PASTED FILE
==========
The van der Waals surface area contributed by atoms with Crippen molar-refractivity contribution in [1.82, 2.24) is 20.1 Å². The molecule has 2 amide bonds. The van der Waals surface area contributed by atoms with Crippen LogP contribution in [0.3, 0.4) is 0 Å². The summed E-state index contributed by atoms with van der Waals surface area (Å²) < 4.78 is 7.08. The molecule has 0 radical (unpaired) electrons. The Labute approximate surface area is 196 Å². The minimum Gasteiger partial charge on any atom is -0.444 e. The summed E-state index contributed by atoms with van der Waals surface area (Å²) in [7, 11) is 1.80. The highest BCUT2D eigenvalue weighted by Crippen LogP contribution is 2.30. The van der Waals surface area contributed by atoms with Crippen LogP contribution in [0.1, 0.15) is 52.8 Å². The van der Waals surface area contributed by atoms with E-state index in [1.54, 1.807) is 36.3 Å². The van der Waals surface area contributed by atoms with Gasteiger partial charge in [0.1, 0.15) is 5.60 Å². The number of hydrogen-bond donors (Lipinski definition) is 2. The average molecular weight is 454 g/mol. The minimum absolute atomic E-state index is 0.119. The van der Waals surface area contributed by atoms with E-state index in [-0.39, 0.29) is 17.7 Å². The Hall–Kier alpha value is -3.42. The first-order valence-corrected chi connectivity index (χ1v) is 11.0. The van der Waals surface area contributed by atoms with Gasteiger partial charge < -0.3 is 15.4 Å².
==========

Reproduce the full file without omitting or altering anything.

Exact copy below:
The van der Waals surface area contributed by atoms with Crippen molar-refractivity contribution in [1.82, 2.24) is 20.1 Å². The molecule has 2 amide bonds. The van der Waals surface area contributed by atoms with Crippen LogP contribution in [0.3, 0.4) is 0 Å². The summed E-state index contributed by atoms with van der Waals surface area (Å²) < 4.78 is 7.08. The molecule has 0 radical (unpaired) electrons. The Labute approximate surface area is 196 Å². The minimum Gasteiger partial charge on any atom is -0.444 e. The summed E-state index contributed by atoms with van der Waals surface area (Å²) in [7, 11) is 1.80. The highest BCUT2D eigenvalue weighted by Crippen LogP contribution is 2.30. The van der Waals surface area contributed by atoms with Crippen LogP contribution in [0.1, 0.15) is 52.8 Å². The van der Waals surface area contributed by atoms with E-state index in [1.54, 1.807) is 36.3 Å². The van der Waals surface area contributed by atoms with Gasteiger partial charge in [0.1, 0.15) is 5.60 Å². The number of hydrogen-bond donors (Lipinski definition) is 2. The average molecular weight is 454 g/mol. The minimum absolute atomic E-state index is 0.119. The van der Waals surface area contributed by atoms with E-state index in [-0.39, 0.29) is 17.7 Å². The Hall–Kier alpha value is -3.42. The first-order valence-corrected chi connectivity index (χ1v) is 11.0. The van der Waals surface area contributed by atoms with Gasteiger partial charge < -0.3 is 15.4 Å².